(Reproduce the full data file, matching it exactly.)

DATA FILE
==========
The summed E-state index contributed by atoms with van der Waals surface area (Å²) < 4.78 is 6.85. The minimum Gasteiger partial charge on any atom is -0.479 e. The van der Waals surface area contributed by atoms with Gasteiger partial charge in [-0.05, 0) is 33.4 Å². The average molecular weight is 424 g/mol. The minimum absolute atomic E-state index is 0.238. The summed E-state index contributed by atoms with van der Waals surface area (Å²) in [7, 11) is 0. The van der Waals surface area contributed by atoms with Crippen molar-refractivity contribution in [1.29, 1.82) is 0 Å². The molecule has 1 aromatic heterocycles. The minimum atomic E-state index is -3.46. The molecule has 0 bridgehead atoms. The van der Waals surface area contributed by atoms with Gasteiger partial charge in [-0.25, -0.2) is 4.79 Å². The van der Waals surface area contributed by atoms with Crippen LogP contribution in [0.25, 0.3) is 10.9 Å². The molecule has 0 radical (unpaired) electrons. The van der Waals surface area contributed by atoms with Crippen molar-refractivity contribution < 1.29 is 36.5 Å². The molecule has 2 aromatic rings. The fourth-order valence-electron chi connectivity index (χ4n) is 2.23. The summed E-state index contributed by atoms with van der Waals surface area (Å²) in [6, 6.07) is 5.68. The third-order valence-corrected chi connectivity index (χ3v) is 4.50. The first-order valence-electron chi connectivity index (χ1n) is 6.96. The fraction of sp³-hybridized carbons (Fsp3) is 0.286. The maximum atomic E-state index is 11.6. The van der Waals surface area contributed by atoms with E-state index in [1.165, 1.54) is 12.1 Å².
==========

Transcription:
The summed E-state index contributed by atoms with van der Waals surface area (Å²) < 4.78 is 6.85. The minimum Gasteiger partial charge on any atom is -0.479 e. The van der Waals surface area contributed by atoms with Gasteiger partial charge in [-0.05, 0) is 33.4 Å². The average molecular weight is 424 g/mol. The minimum absolute atomic E-state index is 0.238. The summed E-state index contributed by atoms with van der Waals surface area (Å²) in [7, 11) is 0. The van der Waals surface area contributed by atoms with Crippen molar-refractivity contribution in [1.29, 1.82) is 0 Å². The molecule has 1 aromatic heterocycles. The minimum atomic E-state index is -3.46. The molecule has 0 bridgehead atoms. The van der Waals surface area contributed by atoms with Gasteiger partial charge in [-0.25, -0.2) is 4.79 Å². The van der Waals surface area contributed by atoms with Crippen LogP contribution in [0.25, 0.3) is 10.9 Å². The molecule has 0 radical (unpaired) electrons. The van der Waals surface area contributed by atoms with Crippen molar-refractivity contribution < 1.29 is 36.5 Å². The molecule has 2 aromatic rings. The fourth-order valence-electron chi connectivity index (χ4n) is 2.23. The summed E-state index contributed by atoms with van der Waals surface area (Å²) in [6, 6.07) is 5.68. The third-order valence-corrected chi connectivity index (χ3v) is 4.50. The first-order valence-electron chi connectivity index (χ1n) is 6.96. The fraction of sp³-hybridized carbons (Fsp3) is 0.286. The maximum atomic E-state index is 11.6. The van der Waals surface area contributed by atoms with E-state index in [1.165, 1.54) is 12.1 Å².